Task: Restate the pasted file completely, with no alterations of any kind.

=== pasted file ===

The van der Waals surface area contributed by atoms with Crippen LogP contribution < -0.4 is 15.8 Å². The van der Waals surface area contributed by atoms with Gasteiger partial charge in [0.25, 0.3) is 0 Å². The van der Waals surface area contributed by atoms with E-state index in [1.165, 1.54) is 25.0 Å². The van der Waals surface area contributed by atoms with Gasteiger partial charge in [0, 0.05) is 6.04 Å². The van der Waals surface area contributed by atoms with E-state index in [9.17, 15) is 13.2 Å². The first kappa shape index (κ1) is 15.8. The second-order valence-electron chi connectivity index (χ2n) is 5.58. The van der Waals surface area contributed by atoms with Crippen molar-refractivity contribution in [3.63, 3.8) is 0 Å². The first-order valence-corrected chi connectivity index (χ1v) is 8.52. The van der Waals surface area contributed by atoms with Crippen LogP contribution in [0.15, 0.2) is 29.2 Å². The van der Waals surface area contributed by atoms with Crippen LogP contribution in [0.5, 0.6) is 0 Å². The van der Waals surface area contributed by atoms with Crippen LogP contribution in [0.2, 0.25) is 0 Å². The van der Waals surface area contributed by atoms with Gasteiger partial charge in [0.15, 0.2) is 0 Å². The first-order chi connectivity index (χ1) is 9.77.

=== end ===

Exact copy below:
The van der Waals surface area contributed by atoms with Crippen LogP contribution < -0.4 is 15.8 Å². The van der Waals surface area contributed by atoms with Gasteiger partial charge in [0.25, 0.3) is 0 Å². The van der Waals surface area contributed by atoms with E-state index in [1.165, 1.54) is 25.0 Å². The van der Waals surface area contributed by atoms with Gasteiger partial charge in [0, 0.05) is 6.04 Å². The van der Waals surface area contributed by atoms with E-state index in [9.17, 15) is 13.2 Å². The first kappa shape index (κ1) is 15.8. The second-order valence-electron chi connectivity index (χ2n) is 5.58. The van der Waals surface area contributed by atoms with Crippen molar-refractivity contribution in [3.63, 3.8) is 0 Å². The first-order valence-corrected chi connectivity index (χ1v) is 8.52. The van der Waals surface area contributed by atoms with Crippen LogP contribution in [0.15, 0.2) is 29.2 Å². The van der Waals surface area contributed by atoms with Crippen LogP contribution in [0.5, 0.6) is 0 Å². The van der Waals surface area contributed by atoms with Crippen LogP contribution in [0.2, 0.25) is 0 Å². The van der Waals surface area contributed by atoms with Gasteiger partial charge in [0.15, 0.2) is 0 Å². The first-order chi connectivity index (χ1) is 9.77.